Be Prepared for an Audit: Avoid These 4 Mistakes
June to-do lists of most nonprofits are always focused on the financial preparations for the upcoming fiscal year. Yet, many still remain unprepared for the possibility of a future audit. To prevent being blindsided in the future, it would be beneficial for nonprofits to move some of their attention from this fiscal year to re-evaluating their organization’s workflow and infrastructure.
I’ve spent the past two decades working with nonprofits. Many of these organizations, regardless of size, continue to make the same mistakes year after year. They are continuously unprepared for a future audit, because they hire the same types of workers, creating deeply engrained legacy problems.
The decisions at the start of a nonprofit’s life cycle are always focused around minimizing expenses. Their staff is made up of volunteers and well-intentioned professionals with limited bookkeeping experience. But even as these organizations mature, they stick with their initial hiring habits. Thus, many problems go unfixed.
Due to these legacy problems, nonprofits continuously neglect their workflow and infrastructure. This causes them to be unprepared for audits. Here are some of the most common mistakes I’ve seen nonprofits fall into the cycle of making:
1. They have no system in place for tracking restricted grants, gifts and donations.
Grants, gifts and donations that are categorized as restricted are given to the organization with a contingency placed by the donor. Nonprofits are only able to use the money if they can prove the funds are used as restricted by the donor. Though this is common practice for donations, many nonprofits do not have a system for tracking the restricted money. Heading into the coming fiscal year is a good time for nonprofits to establish a system to prove the money was spent as required by the donor.
2. Their archives are only in hard copy.
Searching for a single page of expenses from September 2016 can either go one of two ways: A single click of a computer’s search tab or a single day of searching through filing cabinets in a backroom closet. Many nonprofits refuse to acknowledge the ease of the digital age and decide to wastefully spend that single day going through piles of dusty folders. This unnecessarily frustrates and wastes the time of nonprofit finance teams. It would pay for organizations to work a digital archival system into this year’s budget in order to save time and be better prepared for any future audit.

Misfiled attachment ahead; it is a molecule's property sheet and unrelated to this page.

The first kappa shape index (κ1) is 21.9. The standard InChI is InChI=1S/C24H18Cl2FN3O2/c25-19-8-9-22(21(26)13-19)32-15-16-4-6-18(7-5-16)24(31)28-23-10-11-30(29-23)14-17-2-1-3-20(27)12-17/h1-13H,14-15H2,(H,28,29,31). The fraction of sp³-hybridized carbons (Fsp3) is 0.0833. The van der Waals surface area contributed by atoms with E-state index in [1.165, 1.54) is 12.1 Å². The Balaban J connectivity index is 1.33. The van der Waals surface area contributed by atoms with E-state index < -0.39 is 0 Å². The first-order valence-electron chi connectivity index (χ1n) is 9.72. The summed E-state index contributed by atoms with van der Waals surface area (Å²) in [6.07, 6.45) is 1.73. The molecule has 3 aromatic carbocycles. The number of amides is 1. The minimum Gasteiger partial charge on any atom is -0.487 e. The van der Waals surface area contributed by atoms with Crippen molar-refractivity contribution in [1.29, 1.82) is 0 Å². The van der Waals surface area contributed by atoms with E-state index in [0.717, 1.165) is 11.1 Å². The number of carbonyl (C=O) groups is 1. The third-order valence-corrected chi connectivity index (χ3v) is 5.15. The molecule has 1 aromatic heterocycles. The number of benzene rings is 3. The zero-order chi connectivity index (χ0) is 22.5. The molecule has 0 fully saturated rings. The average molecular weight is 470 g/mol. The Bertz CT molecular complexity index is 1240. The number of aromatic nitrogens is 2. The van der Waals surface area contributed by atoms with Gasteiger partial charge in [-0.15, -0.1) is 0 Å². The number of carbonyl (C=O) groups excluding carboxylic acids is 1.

3. They don’t discuss cash flow performance on a regular basis.
Most nonprofits don’t check up on the status of their cash flow performance and instead, just assume it matches forecasted expectations. But when they are not performing as well as they hoped, they often take too long to notify financial advisors. The financial problem only escalates the longer it goes unaddressed, which hurts any audit. To prevent an uncatchable financial hole, nonprofits should mark their calendars for the next fiscal year with monthly calls to financial advisors and bookkeepers.
4. They do not properly report pledges.
Pledges from donors are supposed to be accounted for as “Receivables and Income.” Many nonprofits incorrectly categorize them as cash and income as they are received, creating inaccuracies in their books. The incorrect reporting results in income being accounted for in the wrong periods and assets for the year being incorrectly stated. To run more accurate financial reports, nonprofits should make sure to correctly report pledges.
Mark Gilbert is the founder and CEO of MBS Accounting Technology & Advisory, which provides bookkeeping, accounting technology integration, and C-level financial management solutions to SMBs and nonprofits. The firm is based in NYC and Portland, Ore. and hosts an annual event, MBSCalcutech.